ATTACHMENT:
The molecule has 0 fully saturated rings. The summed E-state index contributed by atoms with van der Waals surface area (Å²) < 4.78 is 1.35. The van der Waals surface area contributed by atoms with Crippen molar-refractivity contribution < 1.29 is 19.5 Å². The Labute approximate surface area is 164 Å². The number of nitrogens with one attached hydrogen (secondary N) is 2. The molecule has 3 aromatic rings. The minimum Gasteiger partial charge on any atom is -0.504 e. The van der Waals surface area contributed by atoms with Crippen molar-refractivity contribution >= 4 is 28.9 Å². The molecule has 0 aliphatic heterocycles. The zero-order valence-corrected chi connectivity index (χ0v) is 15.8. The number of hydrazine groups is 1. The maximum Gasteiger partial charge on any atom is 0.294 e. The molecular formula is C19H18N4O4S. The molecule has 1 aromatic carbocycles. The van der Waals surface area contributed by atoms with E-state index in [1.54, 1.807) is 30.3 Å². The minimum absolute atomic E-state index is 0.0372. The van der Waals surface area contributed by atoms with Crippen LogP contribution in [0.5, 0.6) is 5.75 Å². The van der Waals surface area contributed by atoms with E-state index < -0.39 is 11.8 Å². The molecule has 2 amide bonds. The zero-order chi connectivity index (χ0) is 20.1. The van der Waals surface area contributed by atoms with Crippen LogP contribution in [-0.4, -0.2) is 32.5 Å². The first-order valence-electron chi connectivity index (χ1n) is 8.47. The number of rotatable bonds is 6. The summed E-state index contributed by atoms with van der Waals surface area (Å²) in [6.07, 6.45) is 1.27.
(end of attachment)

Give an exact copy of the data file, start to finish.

The molecule has 0 fully saturated rings. The summed E-state index contributed by atoms with van der Waals surface area (Å²) < 4.78 is 1.35. The van der Waals surface area contributed by atoms with Crippen molar-refractivity contribution < 1.29 is 19.5 Å². The Labute approximate surface area is 164 Å². The number of nitrogens with one attached hydrogen (secondary N) is 2. The molecule has 3 aromatic rings. The minimum Gasteiger partial charge on any atom is -0.504 e. The van der Waals surface area contributed by atoms with Crippen molar-refractivity contribution >= 4 is 28.9 Å². The molecule has 0 aliphatic heterocycles. The zero-order valence-corrected chi connectivity index (χ0v) is 15.8. The number of hydrazine groups is 1. The maximum Gasteiger partial charge on any atom is 0.294 e. The molecular formula is C19H18N4O4S. The molecule has 1 aromatic carbocycles. The van der Waals surface area contributed by atoms with E-state index in [1.54, 1.807) is 30.3 Å². The minimum absolute atomic E-state index is 0.0372. The van der Waals surface area contributed by atoms with Crippen LogP contribution in [0.5, 0.6) is 5.75 Å². The van der Waals surface area contributed by atoms with E-state index < -0.39 is 11.8 Å². The molecule has 2 amide bonds. The zero-order chi connectivity index (χ0) is 20.1. The van der Waals surface area contributed by atoms with Crippen LogP contribution in [-0.4, -0.2) is 32.5 Å². The first-order valence-electron chi connectivity index (χ1n) is 8.47. The number of rotatable bonds is 6. The summed E-state index contributed by atoms with van der Waals surface area (Å²) in [6.07, 6.45) is 1.27.